NUI Galway is to lead a new network of universities to champion public and patient involvement in health and social care research.
The Health Research Board, in conjunction with the Irish Research Council, announced the development of the new Public and Patient Involvement (PPI) Ignite Network across seven universities and 10 partner organisations, some of which represent patients.
With NUI Galway as lead, the network is being established to put the public and the patient at the centre of health and social care research. It aims to ensure that the next generation of graduates is familiar with Public and Patient Involvement (PPI) and know how to incorporate it into their research.
In the partnership, patients and members of the public will have the opportunity to work with research teams to decide what issues are important to focus on and how best to carry out research.
A key goal will be to ensure that the voices of marginalised and disadvantaged groups are heard.
The new network is being headed up by Professor Sean Dinneen, of the School of Medicine at NUI Galway, and Edel Murphy, who is based in the I nstitute for Lifecourse and Society in the University.
“The National PPI Network is a great opportunity for Irish universities to work together to re-imagine what health and social care research is all about and to involve our local communities as genuine partners in the research effort,” Professor Dinneen said.
“Rather than adding a tokenistic patient voice to our research we have to take time to form, nurture and engage with a diverse group of individuals from our local community who can provide an authentic public and patient perspective on our research.”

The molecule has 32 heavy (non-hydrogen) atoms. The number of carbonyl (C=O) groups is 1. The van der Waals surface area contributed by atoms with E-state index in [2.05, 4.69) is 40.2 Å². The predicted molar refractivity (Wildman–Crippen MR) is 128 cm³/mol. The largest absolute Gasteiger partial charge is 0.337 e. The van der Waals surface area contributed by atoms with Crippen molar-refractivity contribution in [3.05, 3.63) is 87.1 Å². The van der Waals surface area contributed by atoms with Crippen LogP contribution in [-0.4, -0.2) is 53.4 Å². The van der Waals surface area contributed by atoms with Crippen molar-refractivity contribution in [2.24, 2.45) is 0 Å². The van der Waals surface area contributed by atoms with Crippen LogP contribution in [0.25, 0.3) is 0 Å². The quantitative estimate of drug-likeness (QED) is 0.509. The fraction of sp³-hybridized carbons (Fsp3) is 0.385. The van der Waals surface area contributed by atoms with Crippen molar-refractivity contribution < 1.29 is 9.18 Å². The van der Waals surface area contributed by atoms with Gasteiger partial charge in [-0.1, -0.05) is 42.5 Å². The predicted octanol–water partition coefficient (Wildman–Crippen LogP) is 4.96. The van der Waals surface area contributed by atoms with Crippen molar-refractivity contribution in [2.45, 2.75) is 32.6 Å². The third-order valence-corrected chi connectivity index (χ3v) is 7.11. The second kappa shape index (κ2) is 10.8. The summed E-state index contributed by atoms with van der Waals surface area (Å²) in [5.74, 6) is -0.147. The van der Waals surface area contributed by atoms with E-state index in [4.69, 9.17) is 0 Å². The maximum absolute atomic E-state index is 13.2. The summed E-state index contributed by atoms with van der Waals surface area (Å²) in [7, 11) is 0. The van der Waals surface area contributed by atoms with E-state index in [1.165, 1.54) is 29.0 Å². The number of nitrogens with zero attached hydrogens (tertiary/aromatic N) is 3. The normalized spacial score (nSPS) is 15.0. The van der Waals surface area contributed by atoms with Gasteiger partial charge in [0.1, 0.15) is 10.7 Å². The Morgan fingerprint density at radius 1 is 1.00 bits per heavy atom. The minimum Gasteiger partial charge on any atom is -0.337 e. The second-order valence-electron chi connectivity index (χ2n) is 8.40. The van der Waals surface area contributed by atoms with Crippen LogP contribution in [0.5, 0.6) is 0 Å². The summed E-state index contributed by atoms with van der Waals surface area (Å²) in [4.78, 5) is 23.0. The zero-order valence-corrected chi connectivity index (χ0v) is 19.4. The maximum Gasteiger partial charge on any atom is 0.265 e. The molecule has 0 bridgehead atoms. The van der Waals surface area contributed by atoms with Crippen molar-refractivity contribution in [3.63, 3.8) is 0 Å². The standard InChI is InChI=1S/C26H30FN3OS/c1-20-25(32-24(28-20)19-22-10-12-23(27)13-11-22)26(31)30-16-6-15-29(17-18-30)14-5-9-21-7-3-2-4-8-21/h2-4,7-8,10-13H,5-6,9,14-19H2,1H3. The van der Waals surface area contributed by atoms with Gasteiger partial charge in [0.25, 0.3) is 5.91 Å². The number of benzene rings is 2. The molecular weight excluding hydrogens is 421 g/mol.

The network is building on an initial PPI Ignite Programme, which began in NUI Galway and other universities in 2017 and started the process of changing research culture.
A national public advisory panel will be set up in the early phase of its work. The network will also explore innovative ways of involving patients and the public in research, identify best practice and look to measure the impact of PPI.
An online hub is to be set up with the aim of connecting patients and members of the public who are interested in being involved with research communities who are seeking PPI partners.
An annual PPI Festival will be held along with outreach events to share resources, knowledge and experience.
The network will also deliver training in PPI to researchers, the public, patients, community organisations, policy-makers and research funders.
Deirdre Mac Loughlin, a member of the public advisory panel on NUI Galway’s initial PPI Ignite programme, said: “We are on a journey to bring Public and Patient Involvement in health research from concept to reality. These partnerships allow us to bring our lived experience to the research question and often bring a different dimension and perspective to the table. All of this helps to improve the relevance of the research.
“Over the next few years we will help to drive PPI as an integral part of the research culture and broaden the number and diversity of active PPI contributors. Through genuine ‘PPI in Action’ the relevance of health research can be optimised and its benefits and trustworthiness be reinforced and promoted.”
As part of the new initiative to develop the PPI Network, Dr Ruth McMenamin and Professor Martin O’Halloran have been appointed as co-leads of the NUI Galway PPI Ignite programme.
The University will also strengthen ties with local partners such as Croí and the Saolta Hospital Group as well as working with international experts including Professor Derek Stewart (recently appointed Honorary Professor at NUI Galway) and Professor Carolyn Jenkins from the Medical University of South Carolina.
Members of the public and patients with an interest in finding out more about Public and Patient Involvement can contact email@example.com